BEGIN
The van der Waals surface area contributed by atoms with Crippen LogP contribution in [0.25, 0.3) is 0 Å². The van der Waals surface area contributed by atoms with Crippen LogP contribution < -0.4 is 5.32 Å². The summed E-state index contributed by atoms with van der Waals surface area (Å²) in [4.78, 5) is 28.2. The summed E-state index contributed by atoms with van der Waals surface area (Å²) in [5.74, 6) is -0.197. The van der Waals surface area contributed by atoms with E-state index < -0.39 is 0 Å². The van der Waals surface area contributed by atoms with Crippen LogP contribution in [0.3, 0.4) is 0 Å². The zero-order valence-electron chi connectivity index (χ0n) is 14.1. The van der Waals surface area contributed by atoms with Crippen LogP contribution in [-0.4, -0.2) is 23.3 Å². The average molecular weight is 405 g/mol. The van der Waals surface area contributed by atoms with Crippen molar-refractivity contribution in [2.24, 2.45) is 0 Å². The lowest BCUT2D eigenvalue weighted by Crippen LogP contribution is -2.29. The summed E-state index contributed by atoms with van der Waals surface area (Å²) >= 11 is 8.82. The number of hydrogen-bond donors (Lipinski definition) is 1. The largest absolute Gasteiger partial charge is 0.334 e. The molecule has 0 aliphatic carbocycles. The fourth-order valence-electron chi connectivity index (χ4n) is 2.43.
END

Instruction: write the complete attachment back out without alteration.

The van der Waals surface area contributed by atoms with Crippen LogP contribution in [0.25, 0.3) is 0 Å². The van der Waals surface area contributed by atoms with Crippen LogP contribution < -0.4 is 5.32 Å². The summed E-state index contributed by atoms with van der Waals surface area (Å²) in [4.78, 5) is 28.2. The summed E-state index contributed by atoms with van der Waals surface area (Å²) in [5.74, 6) is -0.197. The van der Waals surface area contributed by atoms with E-state index < -0.39 is 0 Å². The van der Waals surface area contributed by atoms with Crippen LogP contribution in [0.3, 0.4) is 0 Å². The zero-order valence-electron chi connectivity index (χ0n) is 14.1. The van der Waals surface area contributed by atoms with Crippen LogP contribution in [-0.4, -0.2) is 23.3 Å². The average molecular weight is 405 g/mol. The van der Waals surface area contributed by atoms with Crippen molar-refractivity contribution in [2.24, 2.45) is 0 Å². The lowest BCUT2D eigenvalue weighted by Crippen LogP contribution is -2.29. The summed E-state index contributed by atoms with van der Waals surface area (Å²) >= 11 is 8.82. The number of hydrogen-bond donors (Lipinski definition) is 1. The largest absolute Gasteiger partial charge is 0.334 e. The molecule has 0 aliphatic carbocycles. The fourth-order valence-electron chi connectivity index (χ4n) is 2.43.